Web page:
543 F.2d 579
Judy GRZELAK, Plaintiff-Appellant,
CALUMET PUBLISHING COMPANY, INC., Defendant-Appellee.
United States Court of Appeals,
Argued Oct. 2, 1974.
Decided May 1, 1975.*
John A. Cook, Chicago, for plaintiff-appellant.
Don H. Reuben, Lawrence Gunnels, Chicago, for defendant-appellee.
Before FAIRCHILD, Chief Judge, TONE, Circuit Judge, and GRANT, Senior District Judge.**
GRANT, Senior District Judge.
Early in the year 1972, appellant, Judy Grzelak, became an employee in the Public Works Department of the Town of Highland, Indiana. She was hired at that time by Mr. Chester Napiwocki, the newly elected Democratic President of the Highland Town Board, to be the secretary to Mr. Royce Coulson, the Public Works Director of Highland. Her appointment purportedly resulted from the fact that Walter Grzelak, appellant's husband, had been very instrumental in Napiwocki's election to the Town Board. Further, it was Napiwocki's stated intent, once elected, to fill appellant's job with "his own people."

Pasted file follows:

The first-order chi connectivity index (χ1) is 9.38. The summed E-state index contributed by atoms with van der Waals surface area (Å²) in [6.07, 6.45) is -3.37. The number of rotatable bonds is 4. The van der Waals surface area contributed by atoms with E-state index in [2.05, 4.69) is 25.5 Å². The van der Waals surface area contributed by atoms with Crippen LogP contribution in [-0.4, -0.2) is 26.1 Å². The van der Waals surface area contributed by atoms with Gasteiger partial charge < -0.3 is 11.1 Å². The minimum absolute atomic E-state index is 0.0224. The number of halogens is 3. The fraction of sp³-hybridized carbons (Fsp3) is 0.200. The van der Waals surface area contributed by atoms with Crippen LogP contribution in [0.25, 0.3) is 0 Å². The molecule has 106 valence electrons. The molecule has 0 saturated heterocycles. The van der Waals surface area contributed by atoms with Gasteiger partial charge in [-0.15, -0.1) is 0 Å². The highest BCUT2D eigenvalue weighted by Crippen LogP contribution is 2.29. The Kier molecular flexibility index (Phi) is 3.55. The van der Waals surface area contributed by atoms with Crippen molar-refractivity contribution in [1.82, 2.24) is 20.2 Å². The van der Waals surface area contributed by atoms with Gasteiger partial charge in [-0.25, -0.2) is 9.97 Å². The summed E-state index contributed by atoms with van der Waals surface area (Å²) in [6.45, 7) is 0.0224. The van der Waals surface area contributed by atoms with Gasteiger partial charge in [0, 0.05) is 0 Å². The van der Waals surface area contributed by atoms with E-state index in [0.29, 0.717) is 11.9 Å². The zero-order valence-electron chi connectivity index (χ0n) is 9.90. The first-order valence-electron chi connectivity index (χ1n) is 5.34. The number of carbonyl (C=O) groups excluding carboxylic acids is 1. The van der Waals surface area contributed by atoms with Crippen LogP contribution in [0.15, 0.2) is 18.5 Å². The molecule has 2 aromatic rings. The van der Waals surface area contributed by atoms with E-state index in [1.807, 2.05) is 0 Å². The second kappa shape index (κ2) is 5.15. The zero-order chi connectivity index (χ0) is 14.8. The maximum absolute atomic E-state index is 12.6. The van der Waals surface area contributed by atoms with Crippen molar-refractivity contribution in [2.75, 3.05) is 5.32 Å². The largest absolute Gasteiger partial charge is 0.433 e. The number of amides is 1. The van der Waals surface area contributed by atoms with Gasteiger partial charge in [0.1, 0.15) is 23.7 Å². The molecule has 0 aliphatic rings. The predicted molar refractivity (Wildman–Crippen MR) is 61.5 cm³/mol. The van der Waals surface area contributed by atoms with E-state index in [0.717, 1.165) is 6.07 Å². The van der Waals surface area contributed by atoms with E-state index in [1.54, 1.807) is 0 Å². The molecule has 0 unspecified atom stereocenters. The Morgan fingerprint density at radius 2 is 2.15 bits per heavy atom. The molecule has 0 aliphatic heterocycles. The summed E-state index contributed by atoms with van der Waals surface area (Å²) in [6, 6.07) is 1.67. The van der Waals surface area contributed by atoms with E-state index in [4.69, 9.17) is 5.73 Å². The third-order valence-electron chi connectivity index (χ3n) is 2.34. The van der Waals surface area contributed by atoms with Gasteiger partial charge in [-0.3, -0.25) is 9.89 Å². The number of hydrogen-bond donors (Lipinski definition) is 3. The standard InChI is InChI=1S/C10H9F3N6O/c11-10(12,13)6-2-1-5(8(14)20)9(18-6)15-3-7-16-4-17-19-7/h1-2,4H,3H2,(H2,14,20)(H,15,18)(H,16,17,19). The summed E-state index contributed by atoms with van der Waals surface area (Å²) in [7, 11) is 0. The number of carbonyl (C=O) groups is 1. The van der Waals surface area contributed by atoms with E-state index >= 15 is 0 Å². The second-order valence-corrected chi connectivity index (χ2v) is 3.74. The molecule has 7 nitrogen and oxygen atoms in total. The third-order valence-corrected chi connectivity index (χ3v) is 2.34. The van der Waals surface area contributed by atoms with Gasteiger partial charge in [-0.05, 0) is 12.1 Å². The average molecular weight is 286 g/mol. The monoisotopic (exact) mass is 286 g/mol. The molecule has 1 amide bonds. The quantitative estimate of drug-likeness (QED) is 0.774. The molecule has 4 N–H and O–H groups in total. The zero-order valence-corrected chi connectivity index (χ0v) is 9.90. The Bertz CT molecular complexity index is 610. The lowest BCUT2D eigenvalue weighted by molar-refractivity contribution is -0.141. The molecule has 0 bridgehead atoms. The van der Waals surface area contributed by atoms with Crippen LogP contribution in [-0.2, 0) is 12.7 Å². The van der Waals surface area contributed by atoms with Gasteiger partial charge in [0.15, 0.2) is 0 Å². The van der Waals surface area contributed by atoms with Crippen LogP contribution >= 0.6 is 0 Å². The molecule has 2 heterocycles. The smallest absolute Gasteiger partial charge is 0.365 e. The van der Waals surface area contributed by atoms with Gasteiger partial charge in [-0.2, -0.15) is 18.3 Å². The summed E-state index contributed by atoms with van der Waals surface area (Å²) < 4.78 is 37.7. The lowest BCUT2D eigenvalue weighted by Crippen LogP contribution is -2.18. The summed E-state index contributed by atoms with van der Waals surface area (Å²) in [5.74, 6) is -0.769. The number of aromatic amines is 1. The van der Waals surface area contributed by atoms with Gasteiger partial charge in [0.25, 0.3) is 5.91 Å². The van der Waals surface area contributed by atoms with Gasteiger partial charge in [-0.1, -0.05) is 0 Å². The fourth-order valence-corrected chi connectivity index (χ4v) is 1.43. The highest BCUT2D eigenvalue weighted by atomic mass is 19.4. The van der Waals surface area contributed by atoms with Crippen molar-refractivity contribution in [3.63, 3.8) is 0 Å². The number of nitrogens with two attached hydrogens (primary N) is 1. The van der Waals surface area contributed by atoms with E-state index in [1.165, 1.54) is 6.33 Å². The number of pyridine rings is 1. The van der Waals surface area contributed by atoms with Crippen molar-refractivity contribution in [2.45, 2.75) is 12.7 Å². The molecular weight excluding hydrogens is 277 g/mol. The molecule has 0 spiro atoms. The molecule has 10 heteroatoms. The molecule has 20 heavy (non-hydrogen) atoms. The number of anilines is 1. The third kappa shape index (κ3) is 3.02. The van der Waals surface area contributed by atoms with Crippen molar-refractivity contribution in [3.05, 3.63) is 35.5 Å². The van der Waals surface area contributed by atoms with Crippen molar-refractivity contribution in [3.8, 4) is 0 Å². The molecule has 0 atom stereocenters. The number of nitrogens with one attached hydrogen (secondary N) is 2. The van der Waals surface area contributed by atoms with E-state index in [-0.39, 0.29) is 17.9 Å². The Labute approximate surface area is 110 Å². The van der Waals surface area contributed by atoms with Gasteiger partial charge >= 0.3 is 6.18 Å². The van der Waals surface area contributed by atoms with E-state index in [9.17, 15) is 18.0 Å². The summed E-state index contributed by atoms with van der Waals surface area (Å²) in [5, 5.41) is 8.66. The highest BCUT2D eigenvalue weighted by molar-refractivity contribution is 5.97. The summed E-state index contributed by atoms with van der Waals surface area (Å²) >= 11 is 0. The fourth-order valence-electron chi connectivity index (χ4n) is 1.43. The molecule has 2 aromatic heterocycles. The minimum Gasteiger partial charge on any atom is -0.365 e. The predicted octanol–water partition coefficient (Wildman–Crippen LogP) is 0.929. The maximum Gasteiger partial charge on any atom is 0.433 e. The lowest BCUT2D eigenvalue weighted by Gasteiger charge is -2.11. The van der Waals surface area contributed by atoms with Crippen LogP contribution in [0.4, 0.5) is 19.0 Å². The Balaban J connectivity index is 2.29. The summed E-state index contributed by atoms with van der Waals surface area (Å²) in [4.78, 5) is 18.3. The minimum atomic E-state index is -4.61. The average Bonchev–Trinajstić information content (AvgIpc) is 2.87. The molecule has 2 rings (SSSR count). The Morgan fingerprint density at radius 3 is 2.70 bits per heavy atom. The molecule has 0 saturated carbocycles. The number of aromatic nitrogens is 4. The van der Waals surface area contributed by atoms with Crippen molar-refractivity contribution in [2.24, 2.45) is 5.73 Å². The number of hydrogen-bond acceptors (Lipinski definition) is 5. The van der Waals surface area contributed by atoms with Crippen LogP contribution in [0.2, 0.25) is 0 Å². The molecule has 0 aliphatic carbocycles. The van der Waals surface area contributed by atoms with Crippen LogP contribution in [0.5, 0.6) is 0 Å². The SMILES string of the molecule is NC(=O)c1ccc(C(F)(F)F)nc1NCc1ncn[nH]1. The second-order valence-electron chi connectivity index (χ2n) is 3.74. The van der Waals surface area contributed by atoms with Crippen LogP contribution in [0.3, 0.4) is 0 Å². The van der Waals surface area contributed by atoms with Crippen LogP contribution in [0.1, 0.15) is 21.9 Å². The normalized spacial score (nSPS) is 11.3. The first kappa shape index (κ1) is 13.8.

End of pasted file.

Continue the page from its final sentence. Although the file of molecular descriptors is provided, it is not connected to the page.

Shortly after appellant began her job, however, Mr. Coulson became concerned over her work performance as a secretary as well as her attendance record. He thereupon brought these matters to the attention of the Town Board. The Board, nevertheless, informed him that Mrs. Grzelak would remain on the job. Subsequently, Coulson telephoned Mr. James Alvord, Managing Editor of the Highland Sun-Journal, on two occasions telling Alvord (1) that Chester Napiwocki had ordered that Coulson's former secretary be replaced by Mrs. Grzelak when Napiwocki became President of the Highland Town Board, (2) that Mrs. Grzelak had been absent from work eight days between 1 January 1972, when she began work, and the month of April, 1972, (3) that Mrs. Grzelak was doing virtually no work for Coulson, (4) that Mrs. Grzelak was incompetent, unskilled, without secretarial skills, and of little value to him, and (5) that Mrs. Grzelak had been observed doing an impromptu "go-go dance" on a pool table at a local tavern called the Highland Tap. Following these telephone conversations, Alvord wrote three articles in the Highland Sun-Journal, the local newspaper, in which the information communicated to him by Coulson was discussed. These articles, particularly the publication of 20 April 1972, entitled "A $122 a Week Hoofer," constituted the basis of appellant's suit for libel in the district court.